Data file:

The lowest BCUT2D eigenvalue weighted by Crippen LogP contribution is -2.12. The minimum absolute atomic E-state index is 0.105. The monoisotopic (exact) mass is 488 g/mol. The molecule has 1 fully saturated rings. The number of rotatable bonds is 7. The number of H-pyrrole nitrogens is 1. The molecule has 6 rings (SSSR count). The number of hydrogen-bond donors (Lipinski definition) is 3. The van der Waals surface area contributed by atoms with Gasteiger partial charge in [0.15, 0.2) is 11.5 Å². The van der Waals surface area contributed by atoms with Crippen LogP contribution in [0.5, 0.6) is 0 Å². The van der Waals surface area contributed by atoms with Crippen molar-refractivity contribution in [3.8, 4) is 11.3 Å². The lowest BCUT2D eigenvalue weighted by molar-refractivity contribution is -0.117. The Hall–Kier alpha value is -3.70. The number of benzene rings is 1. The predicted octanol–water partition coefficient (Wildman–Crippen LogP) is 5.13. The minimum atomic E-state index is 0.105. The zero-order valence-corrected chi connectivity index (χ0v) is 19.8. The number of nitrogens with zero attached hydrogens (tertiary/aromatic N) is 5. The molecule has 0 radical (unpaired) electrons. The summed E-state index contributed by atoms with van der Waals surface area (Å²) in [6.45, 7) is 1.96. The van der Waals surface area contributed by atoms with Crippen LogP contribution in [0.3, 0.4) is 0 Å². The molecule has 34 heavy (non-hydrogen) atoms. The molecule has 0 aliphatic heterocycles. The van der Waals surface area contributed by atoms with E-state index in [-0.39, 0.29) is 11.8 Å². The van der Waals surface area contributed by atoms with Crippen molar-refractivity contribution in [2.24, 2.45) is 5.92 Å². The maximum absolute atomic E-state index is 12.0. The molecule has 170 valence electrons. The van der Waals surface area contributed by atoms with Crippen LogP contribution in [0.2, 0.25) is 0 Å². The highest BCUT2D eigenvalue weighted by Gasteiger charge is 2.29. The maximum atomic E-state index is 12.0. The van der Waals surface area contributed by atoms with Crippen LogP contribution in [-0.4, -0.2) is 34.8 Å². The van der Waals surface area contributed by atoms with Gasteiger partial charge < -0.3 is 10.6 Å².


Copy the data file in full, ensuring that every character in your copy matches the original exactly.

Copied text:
The lowest BCUT2D eigenvalue weighted by Crippen LogP contribution is -2.12. The minimum absolute atomic E-state index is 0.105. The monoisotopic (exact) mass is 488 g/mol. The molecule has 1 fully saturated rings. The number of rotatable bonds is 7. The number of H-pyrrole nitrogens is 1. The molecule has 6 rings (SSSR count). The number of hydrogen-bond donors (Lipinski definition) is 3. The van der Waals surface area contributed by atoms with Gasteiger partial charge in [0.15, 0.2) is 11.5 Å². The van der Waals surface area contributed by atoms with Crippen LogP contribution in [0.5, 0.6) is 0 Å². The van der Waals surface area contributed by atoms with Crippen molar-refractivity contribution in [3.8, 4) is 11.3 Å². The lowest BCUT2D eigenvalue weighted by molar-refractivity contribution is -0.117. The Hall–Kier alpha value is -3.70. The number of benzene rings is 1. The predicted octanol–water partition coefficient (Wildman–Crippen LogP) is 5.13. The minimum atomic E-state index is 0.105. The zero-order valence-corrected chi connectivity index (χ0v) is 19.8. The number of nitrogens with zero attached hydrogens (tertiary/aromatic N) is 5. The molecule has 0 radical (unpaired) electrons. The summed E-state index contributed by atoms with van der Waals surface area (Å²) in [6.45, 7) is 1.96. The van der Waals surface area contributed by atoms with Crippen LogP contribution in [0.3, 0.4) is 0 Å². The molecule has 34 heavy (non-hydrogen) atoms. The molecule has 0 aliphatic heterocycles. The van der Waals surface area contributed by atoms with E-state index in [-0.39, 0.29) is 11.8 Å². The van der Waals surface area contributed by atoms with Crippen molar-refractivity contribution in [2.24, 2.45) is 5.92 Å². The maximum absolute atomic E-state index is 12.0. The molecule has 170 valence electrons. The van der Waals surface area contributed by atoms with Crippen LogP contribution in [0.2, 0.25) is 0 Å². The highest BCUT2D eigenvalue weighted by Gasteiger charge is 2.29. The maximum atomic E-state index is 12.0. The van der Waals surface area contributed by atoms with Crippen LogP contribution in [-0.4, -0.2) is 34.8 Å². The van der Waals surface area contributed by atoms with Gasteiger partial charge < -0.3 is 10.6 Å².